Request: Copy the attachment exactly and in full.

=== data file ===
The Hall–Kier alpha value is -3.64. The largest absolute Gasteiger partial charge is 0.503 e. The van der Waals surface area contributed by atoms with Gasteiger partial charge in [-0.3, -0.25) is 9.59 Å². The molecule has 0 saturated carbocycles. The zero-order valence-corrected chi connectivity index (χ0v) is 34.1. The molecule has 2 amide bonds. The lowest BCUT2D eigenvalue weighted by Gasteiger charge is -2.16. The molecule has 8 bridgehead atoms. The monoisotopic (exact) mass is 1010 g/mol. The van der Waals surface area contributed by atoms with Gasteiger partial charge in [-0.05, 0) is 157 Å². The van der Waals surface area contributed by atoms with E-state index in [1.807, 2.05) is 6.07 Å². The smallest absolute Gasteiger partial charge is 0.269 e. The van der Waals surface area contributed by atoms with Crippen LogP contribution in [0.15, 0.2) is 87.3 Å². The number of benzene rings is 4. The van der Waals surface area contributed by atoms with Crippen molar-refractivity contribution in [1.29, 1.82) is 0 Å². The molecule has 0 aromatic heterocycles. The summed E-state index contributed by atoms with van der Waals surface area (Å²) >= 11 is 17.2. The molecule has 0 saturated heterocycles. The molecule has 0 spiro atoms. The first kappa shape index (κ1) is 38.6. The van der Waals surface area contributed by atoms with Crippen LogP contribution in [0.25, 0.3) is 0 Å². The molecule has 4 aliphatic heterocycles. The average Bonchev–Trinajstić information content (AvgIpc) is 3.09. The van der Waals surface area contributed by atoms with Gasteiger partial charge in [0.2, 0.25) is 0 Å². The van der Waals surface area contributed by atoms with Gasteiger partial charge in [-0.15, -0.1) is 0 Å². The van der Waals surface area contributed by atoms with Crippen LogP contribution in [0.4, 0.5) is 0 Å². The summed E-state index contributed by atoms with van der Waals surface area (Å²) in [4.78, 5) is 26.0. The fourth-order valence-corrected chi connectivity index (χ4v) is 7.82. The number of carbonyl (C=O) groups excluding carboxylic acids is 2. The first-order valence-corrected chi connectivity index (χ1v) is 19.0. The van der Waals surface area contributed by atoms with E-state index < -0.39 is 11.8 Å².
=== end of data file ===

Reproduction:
The Hall–Kier alpha value is -3.64. The largest absolute Gasteiger partial charge is 0.503 e. The van der Waals surface area contributed by atoms with Gasteiger partial charge in [-0.3, -0.25) is 9.59 Å². The molecule has 0 saturated carbocycles. The zero-order valence-corrected chi connectivity index (χ0v) is 34.1. The molecule has 2 amide bonds. The lowest BCUT2D eigenvalue weighted by Gasteiger charge is -2.16. The molecule has 8 bridgehead atoms. The monoisotopic (exact) mass is 1010 g/mol. The van der Waals surface area contributed by atoms with Gasteiger partial charge in [-0.05, 0) is 157 Å². The van der Waals surface area contributed by atoms with E-state index in [1.807, 2.05) is 6.07 Å². The smallest absolute Gasteiger partial charge is 0.269 e. The van der Waals surface area contributed by atoms with Crippen LogP contribution in [0.15, 0.2) is 87.3 Å². The number of benzene rings is 4. The van der Waals surface area contributed by atoms with Crippen molar-refractivity contribution in [1.29, 1.82) is 0 Å². The molecule has 0 aromatic heterocycles. The summed E-state index contributed by atoms with van der Waals surface area (Å²) >= 11 is 17.2. The molecule has 0 saturated heterocycles. The molecule has 0 spiro atoms. The first kappa shape index (κ1) is 38.6. The van der Waals surface area contributed by atoms with Crippen LogP contribution in [0.25, 0.3) is 0 Å². The molecule has 4 aliphatic heterocycles. The average Bonchev–Trinajstić information content (AvgIpc) is 3.09. The van der Waals surface area contributed by atoms with Gasteiger partial charge in [0.2, 0.25) is 0 Å². The van der Waals surface area contributed by atoms with Gasteiger partial charge in [-0.15, -0.1) is 0 Å². The van der Waals surface area contributed by atoms with Crippen LogP contribution in [0.4, 0.5) is 0 Å². The summed E-state index contributed by atoms with van der Waals surface area (Å²) in [4.78, 5) is 26.0. The fourth-order valence-corrected chi connectivity index (χ4v) is 7.82. The number of carbonyl (C=O) groups excluding carboxylic acids is 2. The first-order valence-corrected chi connectivity index (χ1v) is 19.0. The van der Waals surface area contributed by atoms with E-state index < -0.39 is 11.8 Å².